Getting its European Premiere in one of the Discovery screens during Horror Channel FrightFest 2017, Kurtis David Harder’s Incontrol updates the concepts of the earlier examples for the social network generation and provides another intriguing and thought-provoking idea and concept for the intellectual mindset to mull over amongst others. It is similar in tone to the recent Friend Request.
University student and barista Samantha (Anja Savcic) is invited by fellow student Mark (Levi Meaden) to try out a new piece of technology that allows the users to get involved in the lives of others without causing any discrepancy in their daily routines. The first taste of what can occur happens when Samantha experiences a student party, but upon re-emerging from there, Samantha gets an outline of the various rules that will enable her to utilise the device without going insane in the process….
Incontrol is a slickly made piece of virtual reality drama, with a hint of Flatliners thrown in (incidentally, the new Ellen Page update version of the 1990 cult hit is trailering on YouTube now). It has a competent cast and a well-written screenplay to boot and like all smarter-than-average dramas like this, you are drawn into the concept of whether something is real or not in a cinematic context.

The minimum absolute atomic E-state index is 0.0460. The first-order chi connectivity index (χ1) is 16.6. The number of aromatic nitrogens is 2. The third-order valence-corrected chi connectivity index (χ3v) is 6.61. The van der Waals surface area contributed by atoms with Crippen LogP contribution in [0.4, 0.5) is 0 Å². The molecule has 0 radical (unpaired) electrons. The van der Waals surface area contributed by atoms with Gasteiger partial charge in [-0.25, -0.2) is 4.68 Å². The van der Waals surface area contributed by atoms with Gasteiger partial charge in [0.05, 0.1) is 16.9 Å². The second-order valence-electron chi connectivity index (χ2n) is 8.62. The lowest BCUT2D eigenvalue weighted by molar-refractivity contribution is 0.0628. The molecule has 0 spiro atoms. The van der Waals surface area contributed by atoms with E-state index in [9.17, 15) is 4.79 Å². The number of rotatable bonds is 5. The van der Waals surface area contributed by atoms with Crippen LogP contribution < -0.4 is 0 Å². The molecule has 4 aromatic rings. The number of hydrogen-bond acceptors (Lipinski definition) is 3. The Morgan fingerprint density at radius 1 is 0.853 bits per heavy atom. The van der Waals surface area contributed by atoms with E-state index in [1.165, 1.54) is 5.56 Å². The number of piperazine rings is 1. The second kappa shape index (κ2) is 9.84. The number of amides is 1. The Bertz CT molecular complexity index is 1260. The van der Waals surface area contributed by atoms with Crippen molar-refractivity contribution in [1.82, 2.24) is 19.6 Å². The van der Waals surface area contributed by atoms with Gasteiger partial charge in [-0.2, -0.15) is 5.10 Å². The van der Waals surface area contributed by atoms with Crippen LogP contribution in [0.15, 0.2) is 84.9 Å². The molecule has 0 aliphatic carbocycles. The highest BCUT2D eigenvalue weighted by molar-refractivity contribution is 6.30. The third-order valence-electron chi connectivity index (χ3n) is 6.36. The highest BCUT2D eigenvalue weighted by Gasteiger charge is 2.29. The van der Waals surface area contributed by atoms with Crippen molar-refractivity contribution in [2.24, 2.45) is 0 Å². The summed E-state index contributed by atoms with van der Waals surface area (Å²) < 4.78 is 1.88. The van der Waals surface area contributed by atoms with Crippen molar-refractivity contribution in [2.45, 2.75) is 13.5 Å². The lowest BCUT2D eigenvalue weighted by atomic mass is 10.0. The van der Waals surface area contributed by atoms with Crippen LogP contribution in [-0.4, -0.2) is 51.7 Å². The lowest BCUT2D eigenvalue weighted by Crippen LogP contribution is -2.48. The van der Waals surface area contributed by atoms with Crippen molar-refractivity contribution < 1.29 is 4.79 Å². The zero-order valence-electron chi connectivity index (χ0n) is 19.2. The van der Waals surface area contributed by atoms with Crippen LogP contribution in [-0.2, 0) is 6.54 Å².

The film benefits from a compact production style. Naturally, in hindsight, you could go the route of a big-budget Hollywood film, but the intimacy of the piece is just as beneficial without a subplot involving a Government agency wanting to use the device for bigger needs - like Brainstorm explored in Trumbull’s cult 1983 film. The cast is excellent, led by Savcic as the individual whose own curiosity about what she is experiencing adds to the overall paranoia the technology is infusing in her and others.
Some may think it doesn’t have anything to add to the discussion, given that other films have explored the idea and world of virtual reality, but on balance, Incontrol does work as well as, if not better than, some of the other films. Harder does have a savvy eye for the material and does take some time to explore what his subject matter is about.
That said, this film does suffer a little bit from where the line between truth and fantasy lies, but that is partly a challenge for an audience to debate where and with whom the experience is happening. It’s an age-old idea and it never hindered the critical and commercial prospects of another example, Christopher Nolan’s Inception, which played on the audience right through to the last frame.
INCONTROL / CERT: TBC / DIRECTOR & SCREENPLAY: KURTIS DAVID HARDER / STARRING: BRITTANY ALLEN, CHRIS BALL, CAROLINE BUZANKO / RELEASE DATE: TBC